Outre’ Thrills and Chills in Murder Musical

Reviewed by JW Arnold for South Florida Gay News

Young love can be uplifting and empowering, but for Nathan Leopold and Richard Loeb, two Chicago teens growing up in the 1920s, their romance would become twisted, a tale of domination and submission and ultimately, murder.

“Thrill Me: The Leopold and Loeb Story,” which opened last week in a production by Outre Theatre Company at the Cutural Arts Center in Boca Raton’s Mizner Park, is based on the true story of these men, the so-called “thrill killers” who murdered a young boy in 1924 in order to commit the “perfect crime.”

A 2003 chamber musical with a book, lyrics and contemporary score by Stephen Dolginoff, the story is told in a series of flashbacks, beginning with Leopold’s fifth parole hearing in 1958.

Leopold is seated on a dark, sparsely decorated set dominated by black flats and boxes that will later be reconfigured. As the bright spot comes up on Leopold (Mike Westrich), the parole board (the voices of Oscar Cheda and Sabrina Gore) quizzes the convict. Once again, he lays out the facts of his crime, but the parole board seeks the deeper motivations for participating in “the crime of the century.” But, then it dawns him, this time he could reveal more, perhaps leading to the parole he has sought so many times before.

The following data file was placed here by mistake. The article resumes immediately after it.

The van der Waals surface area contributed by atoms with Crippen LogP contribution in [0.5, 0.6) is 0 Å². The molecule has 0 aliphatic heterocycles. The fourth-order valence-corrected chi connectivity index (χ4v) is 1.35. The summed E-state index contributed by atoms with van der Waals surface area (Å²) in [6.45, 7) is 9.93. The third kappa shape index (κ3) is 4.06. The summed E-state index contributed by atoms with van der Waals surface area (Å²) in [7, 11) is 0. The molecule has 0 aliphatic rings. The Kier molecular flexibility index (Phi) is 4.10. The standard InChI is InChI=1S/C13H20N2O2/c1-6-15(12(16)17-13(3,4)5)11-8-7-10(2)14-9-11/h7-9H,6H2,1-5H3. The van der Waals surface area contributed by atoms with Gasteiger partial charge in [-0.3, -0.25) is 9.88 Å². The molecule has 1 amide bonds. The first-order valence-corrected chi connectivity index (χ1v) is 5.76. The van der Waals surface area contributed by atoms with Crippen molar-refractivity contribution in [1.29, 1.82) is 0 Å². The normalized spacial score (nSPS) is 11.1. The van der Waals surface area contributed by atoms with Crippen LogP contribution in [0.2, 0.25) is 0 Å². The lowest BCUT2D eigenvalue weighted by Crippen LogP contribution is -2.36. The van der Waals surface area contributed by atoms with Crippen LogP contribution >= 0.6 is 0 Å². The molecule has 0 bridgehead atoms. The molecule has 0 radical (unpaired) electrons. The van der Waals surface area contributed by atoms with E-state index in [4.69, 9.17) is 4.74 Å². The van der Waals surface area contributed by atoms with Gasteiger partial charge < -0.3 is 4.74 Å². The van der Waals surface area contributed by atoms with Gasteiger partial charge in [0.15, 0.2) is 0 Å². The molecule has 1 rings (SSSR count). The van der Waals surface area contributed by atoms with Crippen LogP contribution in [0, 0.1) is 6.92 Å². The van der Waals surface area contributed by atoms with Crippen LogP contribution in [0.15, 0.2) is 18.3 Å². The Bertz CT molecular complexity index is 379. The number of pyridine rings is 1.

He recalls reuniting with his childhood friend, Richard Loeb (Conor Walton). Despite the fact they shared an adolescent romance, the Nietzsche reading Loeb, has matured into a cold, calculating sociopath, eager to manipulate his willing acolyte to participate in ever escalating crimes. Loeb only offers his physical affection after Leopold signs a contract — they both ironically dreamed of becoming lawyers — in blood. The price is his contrition, first as they burn a warehouse, later rob a home while the owners sleep and then plot Loeb’s ultimate crime, murder.

Whether unconsciously or not, Leopold loses his glasses at the crime scene and, of course, the expensive imported frames lead the police right to the men. Despite Loeb’s threats, Leopold eventually gives in to the police interrogators and the duo land in the Joliet Prison, surprisingly spared the death penalty, thanks to the cunning strategy of their lawyer, Clarence Darrow.

Westrich first gained widespread notice as the gay prison camp inmate in Island City Stage’s multiple Carbonell Award-winning production of Dan Clancy’s “The Timekeepers” last fall. Again, he offers a nuanced performance, struggling with the moral compromises he is forced to make in order to win Loeb’s approval.